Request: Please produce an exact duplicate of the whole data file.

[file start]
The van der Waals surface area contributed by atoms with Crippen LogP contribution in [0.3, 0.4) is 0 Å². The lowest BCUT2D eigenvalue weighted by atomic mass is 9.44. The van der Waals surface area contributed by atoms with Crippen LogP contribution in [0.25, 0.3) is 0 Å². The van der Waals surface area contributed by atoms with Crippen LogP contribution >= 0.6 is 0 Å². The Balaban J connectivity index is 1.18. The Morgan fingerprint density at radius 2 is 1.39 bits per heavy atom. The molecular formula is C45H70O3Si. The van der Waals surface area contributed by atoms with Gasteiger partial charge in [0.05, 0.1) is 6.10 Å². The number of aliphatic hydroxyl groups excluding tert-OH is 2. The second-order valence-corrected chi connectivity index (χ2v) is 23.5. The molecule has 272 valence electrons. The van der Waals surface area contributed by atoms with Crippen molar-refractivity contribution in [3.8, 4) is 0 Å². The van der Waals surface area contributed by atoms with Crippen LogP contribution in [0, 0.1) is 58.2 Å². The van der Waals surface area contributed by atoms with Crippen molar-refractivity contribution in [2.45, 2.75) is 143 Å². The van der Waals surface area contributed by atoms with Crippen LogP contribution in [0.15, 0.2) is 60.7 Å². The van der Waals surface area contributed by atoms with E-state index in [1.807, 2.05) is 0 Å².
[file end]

The van der Waals surface area contributed by atoms with Crippen LogP contribution in [0.3, 0.4) is 0 Å². The lowest BCUT2D eigenvalue weighted by atomic mass is 9.44. The van der Waals surface area contributed by atoms with Crippen LogP contribution in [0.25, 0.3) is 0 Å². The van der Waals surface area contributed by atoms with Crippen LogP contribution >= 0.6 is 0 Å². The Balaban J connectivity index is 1.18. The Morgan fingerprint density at radius 2 is 1.39 bits per heavy atom. The molecular formula is C45H70O3Si. The van der Waals surface area contributed by atoms with Gasteiger partial charge in [0.05, 0.1) is 6.10 Å². The number of aliphatic hydroxyl groups excluding tert-OH is 2. The second-order valence-corrected chi connectivity index (χ2v) is 23.5. The molecule has 272 valence electrons. The van der Waals surface area contributed by atoms with Crippen molar-refractivity contribution in [3.8, 4) is 0 Å². The van der Waals surface area contributed by atoms with Crippen LogP contribution in [0, 0.1) is 58.2 Å². The van der Waals surface area contributed by atoms with Crippen molar-refractivity contribution in [2.45, 2.75) is 143 Å². The van der Waals surface area contributed by atoms with Crippen LogP contribution in [0.15, 0.2) is 60.7 Å². The van der Waals surface area contributed by atoms with E-state index in [1.807, 2.05) is 0 Å².